The number one reason your performance is not improving

Are you are exercising, or are you training?

The vast majority of people trying to get harder, better, faster, stronger spend too much time at 75-85% of max effort.

Improving performance requires, in essence, two main physical elements.

  • Overload – pushing ones self to/past the absolute limit of their abilities.
  • Rest/recovery - to allow the body to adapt to the overload stress.

With this in mind, all training session should have a goal, and that goal must be adhered to.

If you’re not knackered by the end of an overload session, you’ve not got the most out of that session.

If it’s a weights session: you should struggle for that last rep

Intervals session: barely make that last interval

Hills: just crest…get the picture?

Remember if you’re not experienced, seek some supervision.

Now…Recovery.

Many people do this very badly, and it is probably the greatest reason most athletes don’t progress.

Why? Ego.

When doing a recovery session, leave it at home.

Recovery doesn’t mean doing nothing, in fact exercise aids recovery significantly.

It helps muscles repair in an ordered fashion, and promotes blood flow allowing the replenishment of depleted bio resources.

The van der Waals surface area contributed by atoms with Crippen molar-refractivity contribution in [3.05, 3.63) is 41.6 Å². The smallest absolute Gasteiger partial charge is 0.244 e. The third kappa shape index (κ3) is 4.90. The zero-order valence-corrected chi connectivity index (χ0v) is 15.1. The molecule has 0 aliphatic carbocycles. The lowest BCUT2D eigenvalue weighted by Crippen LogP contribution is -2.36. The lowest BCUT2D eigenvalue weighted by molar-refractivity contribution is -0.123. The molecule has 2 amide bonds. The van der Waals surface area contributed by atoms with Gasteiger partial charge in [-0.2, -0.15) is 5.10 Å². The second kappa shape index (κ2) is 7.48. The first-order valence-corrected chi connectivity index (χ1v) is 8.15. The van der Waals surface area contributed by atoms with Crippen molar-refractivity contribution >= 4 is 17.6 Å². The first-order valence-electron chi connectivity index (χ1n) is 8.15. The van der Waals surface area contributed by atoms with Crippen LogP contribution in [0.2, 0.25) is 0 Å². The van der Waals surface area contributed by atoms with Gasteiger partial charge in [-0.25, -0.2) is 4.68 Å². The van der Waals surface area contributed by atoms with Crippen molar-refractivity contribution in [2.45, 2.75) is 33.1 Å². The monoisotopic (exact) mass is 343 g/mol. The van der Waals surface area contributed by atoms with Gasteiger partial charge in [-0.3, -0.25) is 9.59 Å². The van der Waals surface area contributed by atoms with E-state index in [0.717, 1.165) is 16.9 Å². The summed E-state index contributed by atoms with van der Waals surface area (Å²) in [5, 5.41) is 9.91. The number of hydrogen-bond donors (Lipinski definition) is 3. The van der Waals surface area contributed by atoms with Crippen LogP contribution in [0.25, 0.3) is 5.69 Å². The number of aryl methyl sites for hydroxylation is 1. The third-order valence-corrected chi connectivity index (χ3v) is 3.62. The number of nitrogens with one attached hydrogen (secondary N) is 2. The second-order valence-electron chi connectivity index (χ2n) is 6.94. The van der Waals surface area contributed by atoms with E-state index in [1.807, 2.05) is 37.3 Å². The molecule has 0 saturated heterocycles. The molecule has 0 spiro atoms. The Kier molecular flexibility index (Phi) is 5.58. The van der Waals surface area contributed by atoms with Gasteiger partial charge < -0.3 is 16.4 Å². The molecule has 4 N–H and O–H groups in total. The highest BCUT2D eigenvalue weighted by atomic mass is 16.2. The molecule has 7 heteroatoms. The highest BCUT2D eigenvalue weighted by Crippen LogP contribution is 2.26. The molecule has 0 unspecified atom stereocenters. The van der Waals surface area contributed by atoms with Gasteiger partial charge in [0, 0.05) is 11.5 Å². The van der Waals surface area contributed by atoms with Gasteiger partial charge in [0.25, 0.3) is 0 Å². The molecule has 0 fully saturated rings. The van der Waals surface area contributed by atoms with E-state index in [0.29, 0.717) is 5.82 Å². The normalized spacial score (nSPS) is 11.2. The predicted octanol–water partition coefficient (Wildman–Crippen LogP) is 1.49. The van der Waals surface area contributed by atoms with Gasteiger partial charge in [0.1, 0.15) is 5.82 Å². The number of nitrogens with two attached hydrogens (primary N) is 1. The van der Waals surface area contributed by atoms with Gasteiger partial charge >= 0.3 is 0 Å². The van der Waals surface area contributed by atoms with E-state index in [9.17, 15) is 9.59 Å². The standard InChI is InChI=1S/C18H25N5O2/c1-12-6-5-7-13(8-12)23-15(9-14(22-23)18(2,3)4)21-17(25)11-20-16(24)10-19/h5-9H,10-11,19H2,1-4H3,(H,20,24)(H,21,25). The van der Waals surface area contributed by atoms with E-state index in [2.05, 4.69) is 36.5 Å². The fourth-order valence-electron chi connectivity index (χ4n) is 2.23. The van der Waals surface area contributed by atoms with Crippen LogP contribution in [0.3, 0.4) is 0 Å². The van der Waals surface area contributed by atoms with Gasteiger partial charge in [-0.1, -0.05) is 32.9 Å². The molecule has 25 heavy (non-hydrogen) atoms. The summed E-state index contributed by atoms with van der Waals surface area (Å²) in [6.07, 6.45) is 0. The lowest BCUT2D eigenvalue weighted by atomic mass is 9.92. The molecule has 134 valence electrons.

This is where a heart rate monitor will help…to slow you down.

Keep that HR in zone 1-2, no higher. Leave your ego at home and enjoy the air.

In reality, most of your “training” should be at this level, with a few overload sessions a week.

With this in mind you can then plan a training regime to get you where you want to go.

This is just the tip of the iceberg when it comes to training, there’s nutrition, conditioning, maintenance, cross training and don’t get me started on periodisation, but if you start here you can be confident you’re on the right foot 

And remember, THIS IS FUN.

 

For more, check out anything written by Joe Friel


Leave a comment

Please note, comments must be approved before they are published